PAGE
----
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## Homework Statement

I am given the group (G,[itex]\bullet[/itex]) consisting of all elements that are invertible in the ring [itex]Z[/itex]/20Z. I am to find the direct product of cyclic groups, which this group G is supposedly isomorphic to. I am also to describe the isomorphism.

## Homework Equations

## The Attempt at a Solution

I have found the elements of the group to be (1 3 7 9 11 13 17 19) and have set up a group table (which I am unfortunately unable to show here). Since I observed the group table too be seemingly divided into four squares size 4x4, the top left and bottom right being:

--|1 3 7 9

------------

1 |1 3 7 9

3 |3 9 1 7

7 |7 1 9 3

9 |9 7 3 9

and the lower left and upper right identical, but all elements added 10.

I thought I'd start by investigating the smaller group above and see if I can find some isomorphism from that group (let's call it H) to some cyclic group (a tempting candidate C[itex]_{4}[/itex] since the order of both groups is 4).

What I've learned about cyclic groups of order m is that they can be generated by the powers up to m-1 of some generator element x. In order to show that a group H is isomorphic to some cyclic group of order m you need to find an isomorphism β from H,* to that cyclic group. Specifically, you need to show that β(a*b)=β(a)*β(b) under the group operation * in H (for any two elements a and b in H), where β is a bijection.

I know a few things about isomorphisms; that the order of the isomorphs are equal, that identity maps to identity, that symmetry is preserved, that orders of elements in H are equal to the orders of their maps under β, etc.

I found that the map β(a(mod 5))=x^(a(mod5)) defines an isomorphism from H to K (a group of order 4), where x^1 is the identity element in K. Their group tables seem identical, apart from names of the elements. So far so good, I've managed to find a bijection from H to K, where the elements are powers of x (x,x^2,x^3,x^4). However, to have the group consist of 1,x,x^2,x^3 I'd like to lower the powers, which can be done with the bijection β[itex]_{2}[/itex]: K to L , β[itex]_{2}[/itex](x^n)=x^n-1 (my plan is then to make a composition of functions). Here I stumble upon a few problems:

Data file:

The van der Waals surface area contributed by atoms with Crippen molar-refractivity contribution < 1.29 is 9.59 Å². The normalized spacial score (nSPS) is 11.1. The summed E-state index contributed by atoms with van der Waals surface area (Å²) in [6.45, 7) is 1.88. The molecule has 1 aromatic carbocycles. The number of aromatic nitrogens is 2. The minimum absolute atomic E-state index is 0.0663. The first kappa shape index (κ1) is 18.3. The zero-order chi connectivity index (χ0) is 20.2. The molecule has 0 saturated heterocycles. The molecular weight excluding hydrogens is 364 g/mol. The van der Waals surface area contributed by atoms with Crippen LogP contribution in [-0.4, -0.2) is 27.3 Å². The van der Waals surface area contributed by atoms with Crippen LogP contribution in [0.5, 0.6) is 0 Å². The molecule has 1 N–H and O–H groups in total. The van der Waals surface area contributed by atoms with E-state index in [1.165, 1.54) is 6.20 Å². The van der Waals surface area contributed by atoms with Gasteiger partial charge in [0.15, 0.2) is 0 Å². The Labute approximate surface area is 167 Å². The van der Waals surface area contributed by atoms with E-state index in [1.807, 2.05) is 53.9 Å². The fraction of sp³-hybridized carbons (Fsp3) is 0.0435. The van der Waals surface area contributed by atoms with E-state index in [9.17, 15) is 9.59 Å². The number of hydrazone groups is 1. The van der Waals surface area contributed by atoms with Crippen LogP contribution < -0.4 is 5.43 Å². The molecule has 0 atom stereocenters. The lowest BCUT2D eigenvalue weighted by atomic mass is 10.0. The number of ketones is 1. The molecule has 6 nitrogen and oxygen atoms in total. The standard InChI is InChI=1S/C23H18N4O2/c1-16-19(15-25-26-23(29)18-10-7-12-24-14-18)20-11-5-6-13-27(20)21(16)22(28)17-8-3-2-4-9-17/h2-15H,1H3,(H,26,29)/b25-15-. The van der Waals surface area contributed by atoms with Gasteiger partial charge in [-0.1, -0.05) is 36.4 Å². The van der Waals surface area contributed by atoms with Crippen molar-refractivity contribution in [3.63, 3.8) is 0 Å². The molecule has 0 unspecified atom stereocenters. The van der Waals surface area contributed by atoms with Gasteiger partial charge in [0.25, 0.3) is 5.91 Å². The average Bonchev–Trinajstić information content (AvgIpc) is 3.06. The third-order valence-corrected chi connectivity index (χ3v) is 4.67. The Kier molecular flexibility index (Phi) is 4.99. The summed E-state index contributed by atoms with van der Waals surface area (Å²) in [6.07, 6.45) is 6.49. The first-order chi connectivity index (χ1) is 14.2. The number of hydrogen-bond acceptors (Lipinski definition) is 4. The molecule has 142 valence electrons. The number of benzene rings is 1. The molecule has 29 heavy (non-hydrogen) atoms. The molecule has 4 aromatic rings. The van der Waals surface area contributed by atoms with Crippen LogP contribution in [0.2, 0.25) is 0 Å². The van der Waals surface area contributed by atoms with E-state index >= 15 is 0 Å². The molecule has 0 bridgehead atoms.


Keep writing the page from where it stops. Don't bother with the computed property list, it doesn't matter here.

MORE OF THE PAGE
1. Does my first bijection β really obey β(a*b)=β(a)*β(b)?

For instance β(a(mod 5)[itex]\bullet[/itex]b(mod 5))=x^a(mod 5)[itex]\bullet[/itex]b(mod 5) = (x^a(mod 5))b(mod 5) = β(a(mod 5))*β(b(mod 5)) ????

2. If I replace x^n in the group table of G with x^(n-1) the group table pattern remains identical. If I on the other hand only replace the group elements and compute the new group table afresh, inconsistencies arise. Most notably, β(1*x^n)= (x^0(mod 5))n(mod 5)=1^n=1, which yields several identity elements. If I on the other hand, choose the ordinary addition operation for this new group L, I get a group table with a different pattern than the group tables for H and K.

3. In either case, since β(1)=x, β(3)=x^3, β(7)=x^2, β(9)=x^4, the elements get arranged in the "wrong order" (x,x^3,x^2,x^4 as opposed to the desired x,x^2,x^3,x^4). I thought of perhaps permuting the middle elements, but that would further mess up the group table.

I suspect that I'm getting several things wrong, so please correct me. I've searched the internet, these forums and my course litterature, but I don't feel that I find the answers to my questions.

Great thanks to anyone who chooses to help me out with this rather long query!